Do you know China’s Wind and Solar Power is Similar to all its Electricity? In the past few years, China’s wind and solar power production has jumped to almost the same level as the electricity used in homes. The fact that household demand is only a small part of total consumption shows that China still needs a lot of fossil fuel.
The Chinese National Energy Administration (NEA) says that in 2022, China’s wind and solar energy production grew by 21%, to 1,190 terawatt-hours (Twh). Last year, on the other hand, most people stayed home, so the zero-covid policy caused residential electricity use to rise by 14%, to 1,340 Twh.
But even though China is installing and making more wind and solar power, around 60% of the world’s electricity needs are met by the Chinese industrial sector.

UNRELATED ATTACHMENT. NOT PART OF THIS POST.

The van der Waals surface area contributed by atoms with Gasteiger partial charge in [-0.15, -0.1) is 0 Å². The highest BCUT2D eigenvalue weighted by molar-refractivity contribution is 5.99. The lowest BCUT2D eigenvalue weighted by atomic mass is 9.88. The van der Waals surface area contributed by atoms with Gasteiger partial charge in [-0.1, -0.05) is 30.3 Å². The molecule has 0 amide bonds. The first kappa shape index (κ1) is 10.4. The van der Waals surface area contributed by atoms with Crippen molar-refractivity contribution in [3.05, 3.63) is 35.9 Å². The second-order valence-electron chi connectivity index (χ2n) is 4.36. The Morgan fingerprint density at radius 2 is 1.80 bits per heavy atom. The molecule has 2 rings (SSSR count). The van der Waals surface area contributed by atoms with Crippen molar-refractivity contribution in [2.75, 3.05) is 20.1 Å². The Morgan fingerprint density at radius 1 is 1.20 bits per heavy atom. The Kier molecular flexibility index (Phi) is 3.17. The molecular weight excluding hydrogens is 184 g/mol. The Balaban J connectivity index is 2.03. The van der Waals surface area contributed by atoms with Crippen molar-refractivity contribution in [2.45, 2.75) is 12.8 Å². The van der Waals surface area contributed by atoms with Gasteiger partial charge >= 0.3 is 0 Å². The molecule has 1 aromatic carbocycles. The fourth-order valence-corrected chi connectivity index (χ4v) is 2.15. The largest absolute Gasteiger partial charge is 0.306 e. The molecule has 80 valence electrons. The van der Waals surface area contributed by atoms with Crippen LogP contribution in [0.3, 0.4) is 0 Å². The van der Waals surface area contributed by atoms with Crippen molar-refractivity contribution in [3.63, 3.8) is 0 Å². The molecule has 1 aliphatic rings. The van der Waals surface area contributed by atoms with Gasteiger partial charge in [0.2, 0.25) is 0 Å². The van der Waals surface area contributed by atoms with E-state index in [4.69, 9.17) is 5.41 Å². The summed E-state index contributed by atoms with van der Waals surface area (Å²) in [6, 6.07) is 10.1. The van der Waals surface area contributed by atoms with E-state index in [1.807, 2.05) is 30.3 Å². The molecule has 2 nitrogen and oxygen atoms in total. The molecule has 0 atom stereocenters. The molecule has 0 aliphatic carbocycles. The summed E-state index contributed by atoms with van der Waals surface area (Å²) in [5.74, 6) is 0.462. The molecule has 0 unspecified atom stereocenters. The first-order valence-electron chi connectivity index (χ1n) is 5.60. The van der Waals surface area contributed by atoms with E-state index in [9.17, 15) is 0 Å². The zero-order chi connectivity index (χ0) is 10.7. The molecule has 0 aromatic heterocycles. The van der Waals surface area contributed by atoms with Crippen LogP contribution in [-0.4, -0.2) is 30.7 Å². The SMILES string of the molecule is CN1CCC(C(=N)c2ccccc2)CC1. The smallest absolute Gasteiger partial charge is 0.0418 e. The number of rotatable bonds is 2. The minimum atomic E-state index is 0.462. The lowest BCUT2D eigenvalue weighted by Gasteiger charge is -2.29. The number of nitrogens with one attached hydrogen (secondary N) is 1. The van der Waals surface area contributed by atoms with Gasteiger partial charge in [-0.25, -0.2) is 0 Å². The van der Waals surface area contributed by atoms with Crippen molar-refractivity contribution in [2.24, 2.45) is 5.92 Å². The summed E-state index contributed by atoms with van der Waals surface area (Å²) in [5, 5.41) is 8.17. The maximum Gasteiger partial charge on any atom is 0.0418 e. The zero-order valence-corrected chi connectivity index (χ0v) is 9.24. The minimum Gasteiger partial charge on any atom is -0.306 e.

On the other hand, only 17% of the electricity used in 2020 was in homes.
China needs more fossil fuels, just like wind and solar power are becoming more popular. To meet the needs of more and more people. China will need more electricity powered by fossil fuels in the long run if it wants to keep its factories running and its economy growing.
South China Morning Post says that China is putting up more solar and wind energy capacity more quickly.
It is more likely to reach its goal of using 100% renewable energy by 2030 sooner than expected. At least 30 of China’s provinces have come out with more ambitious plans to install renewable energy.
Under the five-year plan, the provinces want to add more than 300 gigawatts (GW) of wind power and 550 gigawatts (GW) of solar power.
Because of this, the province’s total installed capacity would go up to 1,500 GW. Jin Boyang, a senior analyst at Refinitiv, told South China Morning Post that China would reach more than 1,200 GW by 2030.
Jin said that China is a fast country that wants to meet its national goal for installing renewable energy sources by 2030.
China also plans to add 70 Gigawatt of coal-fired power plants by 2023. A report from the power sector’s group says that the number will go up from the 40 GW of coal power that will be installed in 2022.